Singles should not feel pressurised into meeting anyone on their dating site who will not take appropriate lengths to independently verify their identification. As market leaders, Match.com and eHarmony have categorically stated that all of their membership undergo sex crime conviction checks. However, that test does not actually prove that the individual they are running the check on is the person who has actually signed up to the dating site.

Kevin Connell has revealed several secrets about the scale and industry insider knowledge of the scale of scam profiles; we will present them in our next article, along with what UK dating site members can do if they fancy someone on their site, but are unsure of their integrity.

U-turn by DoJ in courting room query

Last month, here on dating.org.uk, we reported that dating site members who were, how shall we say, imaginative with the precise details of their online dating profile may be violating terms and conditions regarding internet misrepresentation guidelines.

There is a limited amount of tolerance permitted by dating site communities regarding acceptable levels of ‘artistic license’ when one crafts one’s dating site profile; indeed, results of many studies  have concluded that it is almost expected, to a certain degree, that new members will bend their profiles to specifically attract a particular member of the opposite (or same, depending upon the type of adult site you use) sex who has particularly taken their eye.

At one point, there were huge rumours that anyone found to be breaching the rules set out by membership sites – dating, social media, gambling, gaming – any online community that requires you to complete information about yourself and by clicking you confirm that you adhere to either the terms set out or that the information that you have entered is correct – would be liable to prosecution and brought to court.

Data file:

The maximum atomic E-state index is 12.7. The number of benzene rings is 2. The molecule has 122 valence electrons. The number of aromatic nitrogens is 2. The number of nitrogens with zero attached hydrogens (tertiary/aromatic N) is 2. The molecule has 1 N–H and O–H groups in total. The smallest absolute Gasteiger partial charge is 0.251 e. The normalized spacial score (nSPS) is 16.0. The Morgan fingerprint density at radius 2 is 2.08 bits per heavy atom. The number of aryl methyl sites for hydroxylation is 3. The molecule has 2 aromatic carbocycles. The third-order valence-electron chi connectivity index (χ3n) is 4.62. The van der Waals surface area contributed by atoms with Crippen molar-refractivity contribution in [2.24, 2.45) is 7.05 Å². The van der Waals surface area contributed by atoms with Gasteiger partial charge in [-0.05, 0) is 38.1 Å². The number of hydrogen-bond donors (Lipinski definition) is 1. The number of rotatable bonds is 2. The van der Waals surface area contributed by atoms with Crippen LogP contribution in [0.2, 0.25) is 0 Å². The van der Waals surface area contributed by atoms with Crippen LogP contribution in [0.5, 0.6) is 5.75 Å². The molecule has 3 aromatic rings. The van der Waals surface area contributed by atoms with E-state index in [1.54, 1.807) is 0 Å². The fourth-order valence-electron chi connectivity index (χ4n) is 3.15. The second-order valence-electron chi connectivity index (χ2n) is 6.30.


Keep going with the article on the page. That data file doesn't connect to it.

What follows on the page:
However, it seems that common sense has prevailed and the Department of Justice, although conceding that purposefully entering untruths about yourself is directly contravening the Computer Fraud and Abuse Act, recognise the absolute volume of people who do fib a little on their dating site profile would never be able to be processed. Another misuse of computing, if the CFFA was to be followed to the letter of the law, is accessing a member community site other than from the one you own or signed up from; in other words, if you were to access your matchmaking site and Google+ from your work station PC, you are breaking the law. Again, although these instances are literally illegal, it is not what the legislation was created for.

Rather the law will remain in place to serve its original purpose. There are many documented cases where individuals have created false profiles to commit a crime, sometimes which has led to tragic consequences.

So, although it has ‘disavowed’ the law in a sense that dating site members will not be prosecuted for shaving off a few years or a few pounds, for genuine malicious cases or in the case of dating sites who are targeted by scammers who create multiple false accounts purely with the intent of grooming and later stealing from other community members who fall for their lies, it will remain a tool for the Department of Justice to bring these criminals to trial.